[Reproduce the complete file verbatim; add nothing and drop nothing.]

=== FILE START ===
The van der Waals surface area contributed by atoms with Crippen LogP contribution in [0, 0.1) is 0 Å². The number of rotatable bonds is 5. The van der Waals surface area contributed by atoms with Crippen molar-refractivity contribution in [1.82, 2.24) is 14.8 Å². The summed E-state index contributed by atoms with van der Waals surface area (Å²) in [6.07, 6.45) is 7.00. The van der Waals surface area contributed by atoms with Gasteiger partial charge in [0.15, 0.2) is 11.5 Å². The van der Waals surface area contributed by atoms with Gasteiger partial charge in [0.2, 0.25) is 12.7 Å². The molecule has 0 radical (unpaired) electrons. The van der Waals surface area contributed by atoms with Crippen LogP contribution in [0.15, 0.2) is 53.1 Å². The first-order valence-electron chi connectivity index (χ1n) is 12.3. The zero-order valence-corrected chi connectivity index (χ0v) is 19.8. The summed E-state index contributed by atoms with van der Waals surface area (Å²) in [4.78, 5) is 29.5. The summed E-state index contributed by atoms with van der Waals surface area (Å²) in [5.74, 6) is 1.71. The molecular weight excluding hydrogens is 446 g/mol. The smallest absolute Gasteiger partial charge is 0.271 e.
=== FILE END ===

The van der Waals surface area contributed by atoms with Crippen LogP contribution in [0, 0.1) is 0 Å². The number of rotatable bonds is 5. The van der Waals surface area contributed by atoms with Crippen molar-refractivity contribution in [1.82, 2.24) is 14.8 Å². The summed E-state index contributed by atoms with van der Waals surface area (Å²) in [6.07, 6.45) is 7.00. The van der Waals surface area contributed by atoms with Gasteiger partial charge in [0.15, 0.2) is 11.5 Å². The van der Waals surface area contributed by atoms with Gasteiger partial charge in [0.2, 0.25) is 12.7 Å². The molecule has 0 radical (unpaired) electrons. The van der Waals surface area contributed by atoms with Crippen LogP contribution in [0.15, 0.2) is 53.1 Å². The first-order valence-electron chi connectivity index (χ1n) is 12.3. The zero-order valence-corrected chi connectivity index (χ0v) is 19.8. The summed E-state index contributed by atoms with van der Waals surface area (Å²) in [4.78, 5) is 29.5. The summed E-state index contributed by atoms with van der Waals surface area (Å²) in [5.74, 6) is 1.71. The molecular weight excluding hydrogens is 446 g/mol. The smallest absolute Gasteiger partial charge is 0.271 e.